SLEEPING BEAUTY. The Royal Lyceum, Edinburgh, until January 4
The Lyceum is rightly famed for its Christmas shows put together by writer Stuart Paterson, director Hugh Hodgart and designer Gregory Smith. This may be their most successful collaboration to date.
Paterson's unique recrafting of the traditional tale of The Sleeping Beauty includes a witty and magical dream sequence showing what happens in the dreamland inhabited by the sleeping Prince and Princess. After all, why lose two of your main characters in sleep for half the show?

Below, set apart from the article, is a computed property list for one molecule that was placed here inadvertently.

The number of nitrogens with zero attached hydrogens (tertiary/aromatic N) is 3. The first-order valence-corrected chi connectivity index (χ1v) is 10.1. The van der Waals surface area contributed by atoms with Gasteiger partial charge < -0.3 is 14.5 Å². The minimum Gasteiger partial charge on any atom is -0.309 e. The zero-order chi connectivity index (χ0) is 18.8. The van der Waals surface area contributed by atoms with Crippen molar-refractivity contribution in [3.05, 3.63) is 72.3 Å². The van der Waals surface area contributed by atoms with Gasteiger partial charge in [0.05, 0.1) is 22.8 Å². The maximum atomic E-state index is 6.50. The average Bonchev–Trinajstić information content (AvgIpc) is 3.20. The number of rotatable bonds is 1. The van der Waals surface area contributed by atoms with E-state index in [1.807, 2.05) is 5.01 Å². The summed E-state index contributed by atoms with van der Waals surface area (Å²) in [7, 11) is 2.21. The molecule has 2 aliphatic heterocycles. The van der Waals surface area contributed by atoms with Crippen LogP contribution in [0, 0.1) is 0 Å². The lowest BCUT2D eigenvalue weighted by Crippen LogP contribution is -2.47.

The production is fast and comical with perhaps more of the traditional "behind you!" panto elements than Paterson usually allows himself. It is visually evocative with some brilliant costumes (including a cracker of a dragon) and boasts an excellent musical score by Savourna Stevenson.
The text is richly layered with much for the adult to savour in both language and symbolism, while not imposing itself heavily on younger members of the audience. A seamless garment, indeed.
The wicked witch Talassa (the excellent Irene MacDougall) battles it out quite spectacularly with the Queen of Light (the equally powerful Victoria Hardcastle) in a tale where the tension between Good and Evil is generated to a degree far above the usual panto simulation.
I would hazard that this is Paterson's best Christmas show to date: a thoroughly enjoyable experience, a feast of fun and delight or, as my 11-year-old companion put it, "cool".